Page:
12 People to Watch in 2009
Our 12 People to Watch in 2009
(page 10 of 11)
By: Valerie Havas
If Ulster County resident Nicole Quinn has her way, more films will be made in the Hudson Valley, featuring homegrown talent and themes that are infinitely more diverse than the ones typically served up by Hollywood.
Quinn, the award-winning writer, director and executive producer of the 2007 independent film Racing Daylight, isn’t a big fan of the Hollywood movie-making machine, which she feels runs on a stultifying combination of repetition, reputation, and imitation. Many compelling stories aren’t being told, she believes, including ones by and about women, people of color, and anyone over the age of 40.
“I’m a storyteller,” explains Quinn, who is in her early 50s and is of mixed black, Puerto Rican, and Belgian heritage. Over the course of a recent interview, she told tales of a California childhood steeped in the arts and touched by racism. Magical experiences (watching Mitzi Gaynor rehearse for a Las Vegas show being choreographed by a family friend) are juxtaposed with ugly ones (finding dead animals in the mailbox after her family moved to an all-white neighborhood). And then there was the vicious Valentine’s Day card handed to her on the school bus, which prompted her mother to send her to a Catholic boarding school at the tender age of eight (an experience that inspired Habit Forming, her as-yet-unpublished memoir).
As a pre-law student at Berkeley, Quinn ditched her plans to become a lawyer on the advice of a drama professor who helped her get a union card and a job at the Berkeley Repertory Theatre. Ten credits short of graduating, she walked away from school and the law and into a whole new world. Her professor’s intervention “changed my life,” she says. “Or what I thought was going to be my life.”
Quinn focused on acting for a decade or so, appearing in movies, television dramas, soap operas, and on the stage. She later became a screenwriter, writing for John Singleton, HBO, and Jodie Foster’s Egg Pictures, among others.
She and her husband bought a weekend house in Ulster County in 1995, and became full-time residents in 2000. Quinn threw herself into the local arts scene, becoming a member of Actors & Writers (a group of theater and film professionals who live in the Valley), helping to run a play-writing workshop at a local high school, and serving on the board of the Poughkeepsie-based Children’s Media Project.
After raising two children, Quinn was ready to tackle her own projects. Shot entirely in the Hudson Valley, Racing Daylight marked Quinn’s debut as a feature filmmaker. For the film, a quirky romance/ghost story that glides between two centuries, Quinn chose historically rich locations in the Shawangunk Ridge area, and benefited from a local talent pool that included Melissa Leo and David Strathairn (both Academy Award nominees). Made on a shoestring budget after expected financing fell through, the film won the Women’s International Best Narrative Film Award (2007) and the New York Film and Video Festival Best Feature Award (2008).
Quinn is currently collaborating with her producing partner, Sophia Raab Downs, on Chick Flicks Studios, a full-service production facility promising “content by, for and about women who think and the men who think with them.” The partners are currently working to open a sound stage in a former carpet store on Route 209 in Accord, which will allow local independent filmmakers easier access to a hefty New York State tax credit. “We’re trying to grow a crew who can stay here and work,” she says.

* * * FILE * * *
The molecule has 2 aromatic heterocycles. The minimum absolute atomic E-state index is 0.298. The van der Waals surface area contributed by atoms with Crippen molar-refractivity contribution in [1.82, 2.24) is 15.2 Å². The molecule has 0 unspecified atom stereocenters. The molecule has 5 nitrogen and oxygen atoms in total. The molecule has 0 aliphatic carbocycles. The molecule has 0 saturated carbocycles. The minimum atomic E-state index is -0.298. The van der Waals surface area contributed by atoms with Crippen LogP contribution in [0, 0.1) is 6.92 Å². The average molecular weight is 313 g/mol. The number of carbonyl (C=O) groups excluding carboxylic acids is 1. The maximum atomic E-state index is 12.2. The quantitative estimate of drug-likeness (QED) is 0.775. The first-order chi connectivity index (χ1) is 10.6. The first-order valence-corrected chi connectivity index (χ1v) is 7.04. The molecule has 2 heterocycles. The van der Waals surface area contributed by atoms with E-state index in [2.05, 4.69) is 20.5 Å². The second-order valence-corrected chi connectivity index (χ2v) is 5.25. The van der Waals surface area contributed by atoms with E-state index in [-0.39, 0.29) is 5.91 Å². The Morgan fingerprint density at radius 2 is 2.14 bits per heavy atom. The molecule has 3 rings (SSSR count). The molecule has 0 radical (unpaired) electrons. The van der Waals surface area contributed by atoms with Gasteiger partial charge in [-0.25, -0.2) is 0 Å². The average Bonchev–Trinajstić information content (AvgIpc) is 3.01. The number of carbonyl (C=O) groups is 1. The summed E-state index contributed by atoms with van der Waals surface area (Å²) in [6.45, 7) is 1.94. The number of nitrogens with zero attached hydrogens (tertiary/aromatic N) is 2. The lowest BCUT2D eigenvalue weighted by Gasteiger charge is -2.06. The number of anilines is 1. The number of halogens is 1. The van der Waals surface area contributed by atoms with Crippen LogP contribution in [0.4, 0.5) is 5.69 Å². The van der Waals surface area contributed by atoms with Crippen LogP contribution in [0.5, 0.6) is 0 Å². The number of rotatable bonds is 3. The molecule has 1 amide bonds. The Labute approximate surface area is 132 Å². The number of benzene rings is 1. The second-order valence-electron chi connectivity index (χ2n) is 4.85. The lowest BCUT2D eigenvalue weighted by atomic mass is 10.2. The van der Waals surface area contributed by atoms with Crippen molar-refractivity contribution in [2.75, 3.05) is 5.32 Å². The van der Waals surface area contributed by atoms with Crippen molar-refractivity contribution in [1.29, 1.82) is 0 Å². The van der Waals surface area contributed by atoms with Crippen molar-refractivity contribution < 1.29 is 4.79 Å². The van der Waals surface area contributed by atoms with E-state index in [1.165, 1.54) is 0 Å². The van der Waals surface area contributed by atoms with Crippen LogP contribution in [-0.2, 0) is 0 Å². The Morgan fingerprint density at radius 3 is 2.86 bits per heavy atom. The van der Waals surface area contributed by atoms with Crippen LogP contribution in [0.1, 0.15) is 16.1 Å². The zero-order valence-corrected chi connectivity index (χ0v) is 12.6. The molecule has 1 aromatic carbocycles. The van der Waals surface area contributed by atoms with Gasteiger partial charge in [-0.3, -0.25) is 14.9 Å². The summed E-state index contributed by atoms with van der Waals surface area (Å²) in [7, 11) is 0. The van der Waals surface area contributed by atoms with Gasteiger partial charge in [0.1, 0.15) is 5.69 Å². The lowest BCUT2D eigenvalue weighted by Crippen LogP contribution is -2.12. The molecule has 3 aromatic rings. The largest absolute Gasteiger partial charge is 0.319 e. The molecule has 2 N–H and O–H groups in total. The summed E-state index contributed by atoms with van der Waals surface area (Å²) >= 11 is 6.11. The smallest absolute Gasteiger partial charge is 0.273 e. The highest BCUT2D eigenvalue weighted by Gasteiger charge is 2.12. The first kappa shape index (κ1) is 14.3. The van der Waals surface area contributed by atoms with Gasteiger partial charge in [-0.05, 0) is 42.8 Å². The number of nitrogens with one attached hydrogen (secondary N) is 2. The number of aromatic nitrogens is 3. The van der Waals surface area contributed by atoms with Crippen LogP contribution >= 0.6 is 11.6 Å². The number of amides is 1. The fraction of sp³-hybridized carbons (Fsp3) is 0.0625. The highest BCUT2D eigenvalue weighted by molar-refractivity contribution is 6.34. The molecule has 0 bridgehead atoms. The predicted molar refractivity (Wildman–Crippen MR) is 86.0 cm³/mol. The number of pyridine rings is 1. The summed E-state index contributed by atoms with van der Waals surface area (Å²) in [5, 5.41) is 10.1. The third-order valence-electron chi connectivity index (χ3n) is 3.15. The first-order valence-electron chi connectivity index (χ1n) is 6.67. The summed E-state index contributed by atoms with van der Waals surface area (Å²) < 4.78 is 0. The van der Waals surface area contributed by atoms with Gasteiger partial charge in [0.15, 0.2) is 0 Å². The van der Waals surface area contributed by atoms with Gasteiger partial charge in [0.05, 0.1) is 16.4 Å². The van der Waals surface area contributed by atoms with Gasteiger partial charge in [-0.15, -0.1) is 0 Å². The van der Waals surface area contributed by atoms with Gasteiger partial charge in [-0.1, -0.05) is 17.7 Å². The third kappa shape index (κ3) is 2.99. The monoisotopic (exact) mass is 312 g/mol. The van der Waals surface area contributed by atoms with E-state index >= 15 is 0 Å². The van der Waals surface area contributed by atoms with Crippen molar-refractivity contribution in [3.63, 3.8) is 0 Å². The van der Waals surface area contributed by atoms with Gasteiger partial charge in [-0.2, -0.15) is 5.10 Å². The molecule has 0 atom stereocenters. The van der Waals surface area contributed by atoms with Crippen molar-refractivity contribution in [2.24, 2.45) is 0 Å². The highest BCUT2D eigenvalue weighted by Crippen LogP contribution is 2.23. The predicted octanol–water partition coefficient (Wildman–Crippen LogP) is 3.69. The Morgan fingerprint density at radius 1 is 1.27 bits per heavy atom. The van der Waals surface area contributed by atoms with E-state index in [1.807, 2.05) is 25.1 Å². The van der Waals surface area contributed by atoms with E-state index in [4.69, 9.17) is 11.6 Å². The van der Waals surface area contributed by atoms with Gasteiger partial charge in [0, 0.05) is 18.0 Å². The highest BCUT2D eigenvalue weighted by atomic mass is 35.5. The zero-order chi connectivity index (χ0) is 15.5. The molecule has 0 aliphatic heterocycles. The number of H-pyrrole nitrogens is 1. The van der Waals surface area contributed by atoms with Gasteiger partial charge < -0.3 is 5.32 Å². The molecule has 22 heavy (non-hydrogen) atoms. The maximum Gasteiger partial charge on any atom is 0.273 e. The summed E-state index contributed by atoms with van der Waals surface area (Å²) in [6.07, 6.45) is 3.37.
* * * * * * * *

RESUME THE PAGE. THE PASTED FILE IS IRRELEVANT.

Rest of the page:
Work has already begun on Quinn’s next movie, Slap and Tickle, which will also be filmed in the Valley. Thus far, a teaser has been shot, which Quinn says will be up on YouTube shortly. The film stars Quinn’s daughter, Caitlin, as well as Gloria Reuben (of the television show ER), and Broadway actress Linda Powell (daughter of Colin Powell). In addition to Slap and Tickle, Chick Flicks is producing a script by local author Kim Wozencraft called The Meaning of Wife.
The project closest to Quinn’s heart, however, is arguably The Gold Stone Girl, a trilogy of fantasy/adventure books for girls set two million years in the future. Quinn set out to craft a “heroine’s story” through which she could address some of the things she finds terrifying in today’s world, including the murder of girl babies in cultures where boys are preferred, “the daily erosion of women’s rights,” and a societal infrastructure that is failing to acknowledge the end of the peak-oil era. The books’ setting is a nightmarish world, she says, one in which “girls are feared, their whereabouts monitored, and their numbers kept low.” Plans call for Chick Flicks to produce The Gold Stone Girl as a three-season, Web-based series.
Quinn cites a Women in Media gathering some years back that included feminist Gloria Steinem and Friends cocreator Marta Kauffman with helping her realize that it was useless to sit around and whine about a Hollywood infrastructure that wasn’t geared towards welcoming people like her. The solution, she realized, was to take matters into her own hands.
“Once you know that all hits are flukes and you have as much of a shot right out of the gate at being successful, then you don’t really need to play in the same sandbox,” she asserts. In other words, there is no reason that filmmakers like her can’t “play” in their own backyards. For Quinn, her sandbox of choice is the Hudson Valley.
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